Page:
- Book Title: The Intelligent Investor - The Classic text on Value Investing
- Author: Benjamin Graham
- Year written/published: 1949
- Book Source: Google Books, Library
- Summary: Value Investing
- My Comments: fantastic book by Benjamin Graham, Warren Buffett’s mentor. There were classic concepts and tactics written here. Even after reading a few books on investing, i found it a little hard to digest… a definite must read once again. I’ll buy this book.
- Some extracts:
– following a ‘simple portfolio policy – which any investor can carry out with little expert assistance.’ The lay investor can achieve ‘a creditable, if unspectacular, result with minimum of effort and capability… since anyone 0 by just buying and holding a representative list 0 can equal the performance of the market averages, it would seem a comparatively simple matter to ‘beat the averages’.
– Graham warned should have a ‘clear concept of the differences between the market price and underlying value… and should firmly base his stock selection on the margin-of-safety principle.” Such an investor, he emphasised, “cannot enter the arena of the stock market with any real hope of success unless he is armed with mental weapons that distinguish him in kind – not in a fancied superior degree 0 from the trading public.”
He laid out 4 areas in which enterprising investor might practise his aggressive policies:
- Formula timing
- Growth stocks approach
- Bargain issues
- Special Situations
Popular maxims…but very true!
- if you speculate you will (most probably) lose your money in the end
- Buy when most people (including experts) are pessimistic, and sell when they are actively optimistic
- Investigate, and then invest
5 standard methods by which more than ordinary profits may conceivably be made by the aggressive investor:
- General trading – this is, anticipating or participating in the moves of the market as a whole, as reflected in the familiar “averages”
- Selective Trading – that is, picking out which, over period of a year or less, will do better in the market than the average stock.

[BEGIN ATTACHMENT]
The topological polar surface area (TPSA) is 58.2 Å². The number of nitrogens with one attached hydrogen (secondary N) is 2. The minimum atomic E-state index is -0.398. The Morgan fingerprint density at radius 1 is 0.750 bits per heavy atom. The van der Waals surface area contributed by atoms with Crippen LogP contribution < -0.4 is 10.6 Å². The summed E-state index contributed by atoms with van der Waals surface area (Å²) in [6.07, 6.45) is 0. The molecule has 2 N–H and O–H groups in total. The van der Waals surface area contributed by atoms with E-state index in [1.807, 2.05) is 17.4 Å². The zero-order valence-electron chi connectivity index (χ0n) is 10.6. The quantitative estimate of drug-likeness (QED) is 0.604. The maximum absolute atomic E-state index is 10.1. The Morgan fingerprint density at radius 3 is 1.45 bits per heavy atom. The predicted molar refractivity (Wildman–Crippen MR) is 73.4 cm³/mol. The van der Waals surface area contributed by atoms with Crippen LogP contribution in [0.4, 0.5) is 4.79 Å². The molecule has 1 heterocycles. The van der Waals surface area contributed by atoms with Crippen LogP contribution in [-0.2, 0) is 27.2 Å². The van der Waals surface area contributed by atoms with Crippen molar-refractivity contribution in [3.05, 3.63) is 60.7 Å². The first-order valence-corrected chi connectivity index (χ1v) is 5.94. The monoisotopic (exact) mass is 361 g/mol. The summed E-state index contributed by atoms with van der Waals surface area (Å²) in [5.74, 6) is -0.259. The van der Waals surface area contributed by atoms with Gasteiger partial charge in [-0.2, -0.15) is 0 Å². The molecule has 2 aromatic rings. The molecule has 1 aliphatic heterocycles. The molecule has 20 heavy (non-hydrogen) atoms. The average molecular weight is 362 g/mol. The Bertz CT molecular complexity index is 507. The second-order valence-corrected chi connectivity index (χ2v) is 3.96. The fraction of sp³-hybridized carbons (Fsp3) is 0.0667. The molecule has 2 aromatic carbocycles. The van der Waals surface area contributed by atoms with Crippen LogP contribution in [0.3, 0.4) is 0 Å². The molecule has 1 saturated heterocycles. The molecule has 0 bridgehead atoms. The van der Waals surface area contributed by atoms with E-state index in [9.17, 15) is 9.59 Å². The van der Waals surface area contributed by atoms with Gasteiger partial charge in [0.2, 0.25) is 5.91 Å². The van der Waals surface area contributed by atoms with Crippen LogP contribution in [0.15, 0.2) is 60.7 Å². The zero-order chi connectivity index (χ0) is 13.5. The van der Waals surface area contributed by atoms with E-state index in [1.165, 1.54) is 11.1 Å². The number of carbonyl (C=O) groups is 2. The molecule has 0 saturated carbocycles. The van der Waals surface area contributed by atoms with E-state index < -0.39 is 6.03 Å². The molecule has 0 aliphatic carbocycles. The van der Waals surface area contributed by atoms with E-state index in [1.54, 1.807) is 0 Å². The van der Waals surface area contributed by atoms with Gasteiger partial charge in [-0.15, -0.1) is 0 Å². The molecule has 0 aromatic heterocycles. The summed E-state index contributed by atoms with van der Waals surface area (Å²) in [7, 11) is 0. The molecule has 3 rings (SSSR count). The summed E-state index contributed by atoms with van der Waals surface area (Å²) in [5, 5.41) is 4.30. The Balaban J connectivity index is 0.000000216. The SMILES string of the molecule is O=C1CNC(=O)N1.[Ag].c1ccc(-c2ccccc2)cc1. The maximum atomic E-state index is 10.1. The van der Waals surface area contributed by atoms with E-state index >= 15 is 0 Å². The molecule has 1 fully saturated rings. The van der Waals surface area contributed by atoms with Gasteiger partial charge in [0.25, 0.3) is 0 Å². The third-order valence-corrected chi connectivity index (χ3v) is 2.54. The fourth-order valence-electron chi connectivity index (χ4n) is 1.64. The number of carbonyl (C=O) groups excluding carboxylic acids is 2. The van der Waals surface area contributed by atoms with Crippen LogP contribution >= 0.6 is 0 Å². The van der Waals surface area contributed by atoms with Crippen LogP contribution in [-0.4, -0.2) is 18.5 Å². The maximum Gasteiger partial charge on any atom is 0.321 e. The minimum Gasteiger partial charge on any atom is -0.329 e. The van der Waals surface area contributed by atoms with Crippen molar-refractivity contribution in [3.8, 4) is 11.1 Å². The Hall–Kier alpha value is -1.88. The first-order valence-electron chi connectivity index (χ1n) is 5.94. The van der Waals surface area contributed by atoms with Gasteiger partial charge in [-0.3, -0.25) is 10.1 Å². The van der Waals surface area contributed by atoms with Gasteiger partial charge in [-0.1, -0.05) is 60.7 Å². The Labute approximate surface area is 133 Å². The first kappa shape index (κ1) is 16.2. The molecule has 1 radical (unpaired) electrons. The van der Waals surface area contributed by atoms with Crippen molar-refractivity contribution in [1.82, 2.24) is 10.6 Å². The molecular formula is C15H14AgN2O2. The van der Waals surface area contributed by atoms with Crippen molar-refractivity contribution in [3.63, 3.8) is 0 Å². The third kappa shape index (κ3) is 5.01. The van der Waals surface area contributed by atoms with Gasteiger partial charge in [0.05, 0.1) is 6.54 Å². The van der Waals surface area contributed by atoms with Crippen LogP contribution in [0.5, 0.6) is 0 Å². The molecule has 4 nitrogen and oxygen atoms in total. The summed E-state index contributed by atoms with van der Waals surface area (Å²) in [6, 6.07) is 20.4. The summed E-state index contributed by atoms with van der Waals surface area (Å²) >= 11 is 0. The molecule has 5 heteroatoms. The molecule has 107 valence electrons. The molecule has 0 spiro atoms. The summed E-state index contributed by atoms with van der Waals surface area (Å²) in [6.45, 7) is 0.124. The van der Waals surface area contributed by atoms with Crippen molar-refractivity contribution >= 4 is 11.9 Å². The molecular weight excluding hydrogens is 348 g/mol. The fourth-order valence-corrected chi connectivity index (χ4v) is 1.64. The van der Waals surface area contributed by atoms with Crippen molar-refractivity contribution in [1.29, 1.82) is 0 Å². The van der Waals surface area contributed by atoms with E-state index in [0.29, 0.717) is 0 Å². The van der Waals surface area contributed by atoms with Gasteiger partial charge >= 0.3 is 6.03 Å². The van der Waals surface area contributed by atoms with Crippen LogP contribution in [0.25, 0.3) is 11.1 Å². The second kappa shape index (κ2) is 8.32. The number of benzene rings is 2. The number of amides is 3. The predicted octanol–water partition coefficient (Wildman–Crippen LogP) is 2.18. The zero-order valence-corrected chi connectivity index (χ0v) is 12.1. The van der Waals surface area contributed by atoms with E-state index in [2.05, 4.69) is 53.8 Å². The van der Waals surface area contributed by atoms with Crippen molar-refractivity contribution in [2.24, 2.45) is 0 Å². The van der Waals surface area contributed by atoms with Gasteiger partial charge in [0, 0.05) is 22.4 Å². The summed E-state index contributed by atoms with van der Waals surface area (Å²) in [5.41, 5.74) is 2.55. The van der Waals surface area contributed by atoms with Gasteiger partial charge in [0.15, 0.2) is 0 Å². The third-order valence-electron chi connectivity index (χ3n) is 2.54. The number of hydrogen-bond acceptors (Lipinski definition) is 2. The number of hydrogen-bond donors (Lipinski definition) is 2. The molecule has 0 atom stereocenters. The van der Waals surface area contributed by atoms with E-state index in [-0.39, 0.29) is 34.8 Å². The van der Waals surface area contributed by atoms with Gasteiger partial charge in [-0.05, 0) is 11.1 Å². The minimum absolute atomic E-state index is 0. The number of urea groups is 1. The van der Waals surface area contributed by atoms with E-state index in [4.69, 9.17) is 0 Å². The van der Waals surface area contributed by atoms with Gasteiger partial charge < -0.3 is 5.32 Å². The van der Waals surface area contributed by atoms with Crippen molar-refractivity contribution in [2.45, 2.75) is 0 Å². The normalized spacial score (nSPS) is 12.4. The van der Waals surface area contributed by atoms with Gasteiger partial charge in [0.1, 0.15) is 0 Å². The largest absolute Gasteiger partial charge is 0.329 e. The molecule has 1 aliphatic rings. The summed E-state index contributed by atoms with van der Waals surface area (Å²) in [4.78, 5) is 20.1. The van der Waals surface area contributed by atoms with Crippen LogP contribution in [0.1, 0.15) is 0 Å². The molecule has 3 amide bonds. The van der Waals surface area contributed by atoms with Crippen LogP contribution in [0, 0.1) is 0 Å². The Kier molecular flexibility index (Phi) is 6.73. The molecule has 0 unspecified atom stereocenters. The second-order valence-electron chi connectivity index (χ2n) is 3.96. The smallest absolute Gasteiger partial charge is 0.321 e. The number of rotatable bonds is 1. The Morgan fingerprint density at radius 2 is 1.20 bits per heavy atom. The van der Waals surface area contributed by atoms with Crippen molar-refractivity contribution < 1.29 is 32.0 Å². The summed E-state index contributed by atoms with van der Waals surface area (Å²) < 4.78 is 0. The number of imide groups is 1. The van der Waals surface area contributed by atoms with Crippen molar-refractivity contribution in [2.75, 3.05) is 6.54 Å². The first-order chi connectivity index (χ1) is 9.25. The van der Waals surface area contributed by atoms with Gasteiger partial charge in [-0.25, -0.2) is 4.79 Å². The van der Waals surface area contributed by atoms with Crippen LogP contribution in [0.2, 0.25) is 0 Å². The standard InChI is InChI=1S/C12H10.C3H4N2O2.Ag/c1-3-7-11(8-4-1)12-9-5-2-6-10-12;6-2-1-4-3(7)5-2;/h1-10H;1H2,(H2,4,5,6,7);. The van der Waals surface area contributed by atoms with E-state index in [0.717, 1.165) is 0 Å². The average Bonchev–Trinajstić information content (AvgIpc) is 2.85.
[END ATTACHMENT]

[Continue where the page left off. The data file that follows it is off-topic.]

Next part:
- Buying cheap and selling dear – that is, coming into the market when prices and sentiment are depressed and selling out when both are exalted
- Long-Pull Selection - that is, picking out companies which will prosper over the years far more than the average enterprise (These are often refereed to as the growth stock)
- Bargain purchases – that is, selecting issues which are selling considerably below their true value, as measured by reasonably dependable techniques.
popular kinds of investments… defensive investor will buy:
- United States Savings Bond ( and/or tax saving securities) 2a. a diversified list of leading common stocks, at prices that seem reasonable in the light of past market experiences or 2b. shares of leading investment funds
Aggressive investor will buy…
1, 2a, 2b as above 3. Growth stocks, but with caution 4. Also or alternatively, representative common stocks when the general market is historically low 5. Secondary common stocks, corporate bonds, and preferred stocks at bargain levels 6. Some exceptional convertible issues, even at full prices.
The selection of common stocks for the portfolio of the defensive investor is a relatively simple matter. Here we would suggest 4 rules to be followed:
- There should be adequate though not excessive diversification. This might mean a minimum of 10 different issues and a maximum of about 30
- Each company should have a long record of continuous dividend payments. The acid test is the payment of dividends during the great depression years, 1931 – 33.
- Each company should be large, prominent, and conservatively financed. Indefinite as these adjectives must be, their general sense is clear.
There is a great advantage for the young capitalist to begin his financial education and experience early. If he is going to operate as an aggressive investor he is certain to make some mistakes and take some losses. You can stand these disappointments and profit by them. We urge beginner in security buying not to waste his money in trying to beat the market. Let him study security values and tests out his judgement on price vs. value with the smallest possible sums initially.
A simple application of this idea would be to sell off 10% of your holding when the market advances 10% above a chosen base or central level; then to sell 20% of the remainder when it advances another 10% and so on. Repurchases would be made after the market had declined to the central level and on some similar schedule. Following this plan, you would have sold all your stock if and when the market level reached double the base figure, and you then have realised a profit of 37% above the base.